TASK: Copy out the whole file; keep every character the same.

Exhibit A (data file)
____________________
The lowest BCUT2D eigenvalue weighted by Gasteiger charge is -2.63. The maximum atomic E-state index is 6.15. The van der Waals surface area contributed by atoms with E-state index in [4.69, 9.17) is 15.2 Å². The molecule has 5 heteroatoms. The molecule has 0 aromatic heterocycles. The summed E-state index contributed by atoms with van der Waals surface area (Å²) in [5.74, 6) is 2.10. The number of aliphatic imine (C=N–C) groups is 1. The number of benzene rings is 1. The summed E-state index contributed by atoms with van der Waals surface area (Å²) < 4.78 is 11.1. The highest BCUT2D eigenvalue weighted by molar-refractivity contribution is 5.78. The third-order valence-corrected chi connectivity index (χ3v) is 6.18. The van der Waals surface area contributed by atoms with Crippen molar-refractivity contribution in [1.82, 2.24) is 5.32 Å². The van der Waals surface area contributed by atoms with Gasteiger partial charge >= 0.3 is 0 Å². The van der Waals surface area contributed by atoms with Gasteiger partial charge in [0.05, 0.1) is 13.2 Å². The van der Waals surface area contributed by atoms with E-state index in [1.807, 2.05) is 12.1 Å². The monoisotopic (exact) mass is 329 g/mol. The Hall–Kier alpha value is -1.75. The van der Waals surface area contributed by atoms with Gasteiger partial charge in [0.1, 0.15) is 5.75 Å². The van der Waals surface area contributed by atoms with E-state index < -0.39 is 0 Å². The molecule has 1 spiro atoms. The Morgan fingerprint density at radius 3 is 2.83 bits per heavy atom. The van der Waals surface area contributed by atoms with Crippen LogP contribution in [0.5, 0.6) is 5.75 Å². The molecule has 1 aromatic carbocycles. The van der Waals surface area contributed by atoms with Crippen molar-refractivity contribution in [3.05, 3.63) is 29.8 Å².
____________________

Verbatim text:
The lowest BCUT2D eigenvalue weighted by Gasteiger charge is -2.63. The maximum atomic E-state index is 6.15. The van der Waals surface area contributed by atoms with E-state index in [4.69, 9.17) is 15.2 Å². The molecule has 5 heteroatoms. The molecule has 0 aromatic heterocycles. The summed E-state index contributed by atoms with van der Waals surface area (Å²) in [5.74, 6) is 2.10. The number of aliphatic imine (C=N–C) groups is 1. The number of benzene rings is 1. The summed E-state index contributed by atoms with van der Waals surface area (Å²) < 4.78 is 11.1. The highest BCUT2D eigenvalue weighted by molar-refractivity contribution is 5.78. The third-order valence-corrected chi connectivity index (χ3v) is 6.18. The van der Waals surface area contributed by atoms with Crippen molar-refractivity contribution in [1.82, 2.24) is 5.32 Å². The van der Waals surface area contributed by atoms with Gasteiger partial charge >= 0.3 is 0 Å². The van der Waals surface area contributed by atoms with Gasteiger partial charge in [0.05, 0.1) is 13.2 Å². The van der Waals surface area contributed by atoms with E-state index in [1.807, 2.05) is 12.1 Å². The monoisotopic (exact) mass is 329 g/mol. The Hall–Kier alpha value is -1.75. The van der Waals surface area contributed by atoms with Gasteiger partial charge in [0.1, 0.15) is 5.75 Å². The van der Waals surface area contributed by atoms with E-state index < -0.39 is 0 Å². The molecule has 1 spiro atoms. The Morgan fingerprint density at radius 3 is 2.83 bits per heavy atom. The van der Waals surface area contributed by atoms with Crippen LogP contribution in [0.5, 0.6) is 5.75 Å². The molecule has 1 aromatic carbocycles. The van der Waals surface area contributed by atoms with Crippen molar-refractivity contribution in [3.05, 3.63) is 29.8 Å².